Excavator Efi Baziotopoulou-Valavani, of the Third Ephoreia (Directorate) of Antiquities, reported that:
[t]he mass grave did not have a monumental character. The offerings we found consisted of common, even cheap, burial vessels; black-finished ones, some small red-figured, as well as white lekythoi (oil flasks) of the second half of the 5th century BC. The bodies were placed in the pit within a day or two. These [factors] point to a mass burial in a state of panic, quite possibly due to a plague.
The plague also caused religious uncertainty and doubt. Since the disease struck without regard to a person's piety toward the gods, people felt abandoned by the gods and there seemed to be no benefit to worshiping them. The temples themselves were sites of great misery, as refugees from the Athenian countryside had been forced to find accommodation in the temples. Soon the sacred buildings were filled with the dead and dying. The Athenians pointed to the plague as evidence that the gods favored Sparta, and this was supported by an oracle that Apollo himself (the god of disease and medicine) would fight for Sparta if they fought with all their might. An earlier oracle had warned that:
A Dorian [Spartan] war will come, and bring a pestilence with it .
Thucydides is skeptical of these conclusions and believes that people were simply being superstitious. He relies upon the prevailing medical theory of the day, Hippocratic theory, strives to gather evidence through direct observation. He notes that:
Carrion-eating birds and animals disappeared as a result, though he leaves it an open question whether they died after eating the corpses or refused to eat them and were driven away. All the birds and beasts that prey upon human bodies, either abstained from touching them (though there were many lying unburied), or died after tasting them. In proof of this, it was noticed that birds of this kind actually disappeared; they were not about the bodies, or indeed to be seen at all.
Historians have long tried to identify the disease behind the Plague of Athens. The disease has traditionally been considered an outbreak of the bubonic plague in its many forms, but reconsiderations of the reported symptoms and epidemiology have led scholars to advance alternative explanations. These include typhus, smallpox, toxigenic fungi, measles, and toxic shock syndrome. Based upon striking descriptive similarities with recent outbreaks in Africa, as well as the fact that the Athenian plague itself apparently came from Africa (as Thucydides recorded), Ebola or a related viral hemorrhagic fever has been considered. Given the possibility that profiles of a known disease may have morphed over time or the plague was caused by a disease that no longer exists, the exact nature of the Athenian plague may never be known. In addition, crowding caused by the influx of refugees into the city led to inadequate food and water supplies and a probable proportionate increase in insects, lice, rats, and waste. These conditions would have encouraged more than one epidemic disease during the outbreak. However, advancing scientific technologies may reveal new clues. Unfortunately, DNA sequence-based identification is limited by the inability of some important pathogens to leave a footprint retrievable from archaeological remains after several millennia. The lack of a durable signature by RNA viruses means some etiologies, notably the hemorrhagic fever viruses, are not testable hypotheses using currently available scientific techniques.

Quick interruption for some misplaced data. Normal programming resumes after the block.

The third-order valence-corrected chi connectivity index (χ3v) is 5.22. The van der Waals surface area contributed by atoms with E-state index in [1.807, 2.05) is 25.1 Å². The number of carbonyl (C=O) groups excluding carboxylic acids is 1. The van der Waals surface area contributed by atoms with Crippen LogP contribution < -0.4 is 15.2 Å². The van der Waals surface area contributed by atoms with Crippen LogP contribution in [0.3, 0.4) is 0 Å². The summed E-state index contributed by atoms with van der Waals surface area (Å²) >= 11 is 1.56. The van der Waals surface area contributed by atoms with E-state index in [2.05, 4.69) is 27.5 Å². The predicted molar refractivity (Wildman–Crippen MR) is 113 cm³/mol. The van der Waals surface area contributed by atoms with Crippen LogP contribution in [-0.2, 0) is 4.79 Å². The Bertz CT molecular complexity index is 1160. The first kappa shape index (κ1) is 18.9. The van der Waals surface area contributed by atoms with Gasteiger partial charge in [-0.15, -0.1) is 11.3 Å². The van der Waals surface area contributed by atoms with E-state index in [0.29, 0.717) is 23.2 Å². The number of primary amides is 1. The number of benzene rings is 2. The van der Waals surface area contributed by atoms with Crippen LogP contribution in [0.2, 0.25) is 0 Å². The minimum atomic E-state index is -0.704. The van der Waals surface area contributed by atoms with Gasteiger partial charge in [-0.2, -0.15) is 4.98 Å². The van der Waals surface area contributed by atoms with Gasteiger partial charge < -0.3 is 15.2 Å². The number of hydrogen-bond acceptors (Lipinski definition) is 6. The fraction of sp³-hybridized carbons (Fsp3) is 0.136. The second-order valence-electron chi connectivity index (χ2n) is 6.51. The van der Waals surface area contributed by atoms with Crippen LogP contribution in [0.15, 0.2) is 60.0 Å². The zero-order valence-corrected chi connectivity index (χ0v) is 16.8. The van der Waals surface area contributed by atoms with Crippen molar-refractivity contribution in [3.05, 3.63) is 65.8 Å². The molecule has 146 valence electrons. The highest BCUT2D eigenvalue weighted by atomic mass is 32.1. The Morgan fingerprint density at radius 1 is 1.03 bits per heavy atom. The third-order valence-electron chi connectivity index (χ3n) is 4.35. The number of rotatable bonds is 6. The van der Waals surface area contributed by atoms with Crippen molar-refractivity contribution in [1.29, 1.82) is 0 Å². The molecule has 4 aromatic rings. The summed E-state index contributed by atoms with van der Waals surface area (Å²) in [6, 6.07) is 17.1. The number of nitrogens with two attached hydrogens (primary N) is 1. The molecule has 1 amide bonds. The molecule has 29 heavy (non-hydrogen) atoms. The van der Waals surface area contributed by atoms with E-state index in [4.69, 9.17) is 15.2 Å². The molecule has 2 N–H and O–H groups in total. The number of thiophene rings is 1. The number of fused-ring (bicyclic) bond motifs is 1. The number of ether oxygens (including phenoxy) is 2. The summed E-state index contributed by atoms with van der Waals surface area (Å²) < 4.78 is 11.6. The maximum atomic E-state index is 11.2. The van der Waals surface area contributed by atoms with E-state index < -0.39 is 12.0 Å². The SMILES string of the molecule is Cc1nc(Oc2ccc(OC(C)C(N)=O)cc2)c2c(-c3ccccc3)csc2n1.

Recent research has led to our current understanding of the formation of aflatoxins in grains and nuts, due to the growth of Aspergillus flavus and its role, in synergy with the hepatitis B virus, in human liver cancer. During a period of climate change and greatly reduced crop diversity on a global basis, researchers tasked with monitoring the food system need to be aware of fungal toxins that might have been rare in their working careers that can reappear. Sources: NIH.gov (Schoental, R.); WebMD.com; Medline.com; Wikipedia